In Camera Lucida, Roland Barthes perfectly defines the difference between film and photography. “…in the cinema, no doubt, there is always a photographic referent, but this referent shifts […] “In the Photograph, Time’s immobilization assumes only an excessive, monstrous mode: Time is engorged.”
It is this “engorgement” of time that Michaux seeks in her work, stopping the motion and selecting fifty successive photogrammes. Fifty photogrammes – or three seconds – two images of a film shot at sixteen frames per second.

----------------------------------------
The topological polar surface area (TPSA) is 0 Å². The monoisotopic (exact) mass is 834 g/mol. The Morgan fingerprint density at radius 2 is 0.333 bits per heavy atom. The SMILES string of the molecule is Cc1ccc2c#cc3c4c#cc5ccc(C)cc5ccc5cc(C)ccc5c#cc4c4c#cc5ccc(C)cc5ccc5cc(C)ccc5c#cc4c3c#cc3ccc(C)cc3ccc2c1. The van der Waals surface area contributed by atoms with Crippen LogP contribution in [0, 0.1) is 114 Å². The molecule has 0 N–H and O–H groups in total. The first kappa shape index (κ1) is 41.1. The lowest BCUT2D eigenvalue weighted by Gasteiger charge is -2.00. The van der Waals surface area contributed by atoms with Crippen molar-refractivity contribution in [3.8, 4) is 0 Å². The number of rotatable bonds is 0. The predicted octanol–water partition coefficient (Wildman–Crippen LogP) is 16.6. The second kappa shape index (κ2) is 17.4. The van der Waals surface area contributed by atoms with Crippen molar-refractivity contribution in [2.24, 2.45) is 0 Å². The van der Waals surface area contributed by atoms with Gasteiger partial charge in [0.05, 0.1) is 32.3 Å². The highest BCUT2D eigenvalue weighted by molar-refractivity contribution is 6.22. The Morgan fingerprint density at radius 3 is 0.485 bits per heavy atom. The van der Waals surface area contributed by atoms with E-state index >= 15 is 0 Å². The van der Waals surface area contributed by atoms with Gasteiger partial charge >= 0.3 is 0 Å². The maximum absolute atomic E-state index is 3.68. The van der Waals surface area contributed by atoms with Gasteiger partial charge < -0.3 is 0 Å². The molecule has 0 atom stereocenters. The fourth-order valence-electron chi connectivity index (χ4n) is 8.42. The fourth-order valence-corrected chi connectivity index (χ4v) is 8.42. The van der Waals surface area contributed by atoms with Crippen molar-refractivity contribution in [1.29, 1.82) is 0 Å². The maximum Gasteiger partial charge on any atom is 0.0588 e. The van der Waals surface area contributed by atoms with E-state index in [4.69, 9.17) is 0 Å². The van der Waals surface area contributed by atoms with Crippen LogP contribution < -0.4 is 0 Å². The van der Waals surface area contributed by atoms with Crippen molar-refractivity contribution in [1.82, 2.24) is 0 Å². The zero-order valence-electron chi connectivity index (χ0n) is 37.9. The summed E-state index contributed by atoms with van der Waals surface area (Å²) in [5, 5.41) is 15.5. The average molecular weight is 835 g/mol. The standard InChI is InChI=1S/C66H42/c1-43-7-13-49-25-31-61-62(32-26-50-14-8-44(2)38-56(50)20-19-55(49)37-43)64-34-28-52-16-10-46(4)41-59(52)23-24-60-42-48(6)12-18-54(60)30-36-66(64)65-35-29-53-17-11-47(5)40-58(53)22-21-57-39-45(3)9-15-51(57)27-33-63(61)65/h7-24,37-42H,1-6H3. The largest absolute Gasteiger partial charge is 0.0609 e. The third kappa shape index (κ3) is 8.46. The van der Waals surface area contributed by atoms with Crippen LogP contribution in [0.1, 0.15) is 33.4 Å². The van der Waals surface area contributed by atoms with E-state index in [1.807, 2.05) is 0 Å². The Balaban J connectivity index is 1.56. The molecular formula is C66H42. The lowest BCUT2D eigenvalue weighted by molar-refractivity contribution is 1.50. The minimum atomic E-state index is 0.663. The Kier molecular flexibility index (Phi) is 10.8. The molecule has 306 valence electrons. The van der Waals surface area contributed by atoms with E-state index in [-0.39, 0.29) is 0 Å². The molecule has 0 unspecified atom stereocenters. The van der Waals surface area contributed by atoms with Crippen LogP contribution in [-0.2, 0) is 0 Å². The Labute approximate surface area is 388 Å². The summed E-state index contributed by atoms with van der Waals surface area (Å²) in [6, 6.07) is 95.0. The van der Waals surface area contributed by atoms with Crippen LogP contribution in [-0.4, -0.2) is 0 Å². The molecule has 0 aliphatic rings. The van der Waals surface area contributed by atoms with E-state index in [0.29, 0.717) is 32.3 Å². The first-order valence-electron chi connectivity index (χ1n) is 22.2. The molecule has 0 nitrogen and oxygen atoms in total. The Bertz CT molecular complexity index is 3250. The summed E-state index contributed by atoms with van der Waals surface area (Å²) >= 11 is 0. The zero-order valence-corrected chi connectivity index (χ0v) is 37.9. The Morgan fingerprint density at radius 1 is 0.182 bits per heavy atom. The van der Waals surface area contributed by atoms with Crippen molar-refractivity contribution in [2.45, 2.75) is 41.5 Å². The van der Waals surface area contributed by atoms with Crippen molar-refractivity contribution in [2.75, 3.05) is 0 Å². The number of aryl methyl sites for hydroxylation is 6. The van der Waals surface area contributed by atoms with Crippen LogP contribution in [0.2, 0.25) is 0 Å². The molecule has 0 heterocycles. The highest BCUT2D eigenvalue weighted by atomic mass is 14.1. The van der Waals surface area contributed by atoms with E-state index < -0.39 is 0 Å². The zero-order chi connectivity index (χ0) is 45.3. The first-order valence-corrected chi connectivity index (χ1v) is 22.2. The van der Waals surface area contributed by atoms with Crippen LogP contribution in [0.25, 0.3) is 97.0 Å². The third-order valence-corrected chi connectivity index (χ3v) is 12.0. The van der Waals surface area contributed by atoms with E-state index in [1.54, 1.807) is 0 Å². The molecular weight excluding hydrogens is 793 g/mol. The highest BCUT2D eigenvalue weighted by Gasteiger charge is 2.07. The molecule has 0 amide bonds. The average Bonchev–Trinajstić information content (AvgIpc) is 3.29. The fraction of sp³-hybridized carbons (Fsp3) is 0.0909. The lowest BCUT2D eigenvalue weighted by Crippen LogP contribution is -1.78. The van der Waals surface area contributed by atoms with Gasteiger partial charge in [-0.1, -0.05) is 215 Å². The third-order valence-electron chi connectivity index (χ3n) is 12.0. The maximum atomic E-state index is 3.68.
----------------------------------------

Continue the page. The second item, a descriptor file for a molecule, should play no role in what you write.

In this way, the artist emphasises what the recording misses. There is life on the screen but there is also an absence, darkness, death between the images.
The choice of medium and material is typical of the pictorial genre of vanitas.